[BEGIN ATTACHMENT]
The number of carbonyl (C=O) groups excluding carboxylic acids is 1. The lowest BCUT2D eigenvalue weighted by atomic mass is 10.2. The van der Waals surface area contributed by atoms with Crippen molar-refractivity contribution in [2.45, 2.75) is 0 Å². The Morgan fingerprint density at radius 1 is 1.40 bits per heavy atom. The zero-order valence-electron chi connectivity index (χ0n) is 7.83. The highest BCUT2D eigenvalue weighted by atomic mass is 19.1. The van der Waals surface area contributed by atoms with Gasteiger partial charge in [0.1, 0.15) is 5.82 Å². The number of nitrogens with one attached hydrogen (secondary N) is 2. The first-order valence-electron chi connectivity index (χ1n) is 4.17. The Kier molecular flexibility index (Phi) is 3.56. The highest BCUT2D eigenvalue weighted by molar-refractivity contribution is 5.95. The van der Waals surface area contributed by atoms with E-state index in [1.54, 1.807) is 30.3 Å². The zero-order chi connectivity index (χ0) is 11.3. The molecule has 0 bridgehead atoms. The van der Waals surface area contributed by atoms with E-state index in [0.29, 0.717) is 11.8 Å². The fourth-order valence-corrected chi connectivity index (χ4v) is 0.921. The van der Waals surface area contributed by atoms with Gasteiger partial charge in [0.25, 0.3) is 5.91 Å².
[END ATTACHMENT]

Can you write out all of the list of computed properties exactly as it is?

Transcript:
The number of carbonyl (C=O) groups excluding carboxylic acids is 1. The lowest BCUT2D eigenvalue weighted by atomic mass is 10.2. The van der Waals surface area contributed by atoms with Crippen molar-refractivity contribution in [2.45, 2.75) is 0 Å². The Morgan fingerprint density at radius 1 is 1.40 bits per heavy atom. The zero-order valence-electron chi connectivity index (χ0n) is 7.83. The highest BCUT2D eigenvalue weighted by atomic mass is 19.1. The van der Waals surface area contributed by atoms with Gasteiger partial charge in [0.1, 0.15) is 5.82 Å². The number of nitrogens with one attached hydrogen (secondary N) is 2. The first-order valence-electron chi connectivity index (χ1n) is 4.17. The Kier molecular flexibility index (Phi) is 3.56. The highest BCUT2D eigenvalue weighted by molar-refractivity contribution is 5.95. The van der Waals surface area contributed by atoms with E-state index in [1.54, 1.807) is 30.3 Å². The zero-order chi connectivity index (χ0) is 11.3. The molecule has 0 bridgehead atoms. The van der Waals surface area contributed by atoms with E-state index in [0.29, 0.717) is 11.8 Å². The fourth-order valence-corrected chi connectivity index (χ4v) is 0.921. The van der Waals surface area contributed by atoms with Gasteiger partial charge in [0.25, 0.3) is 5.91 Å².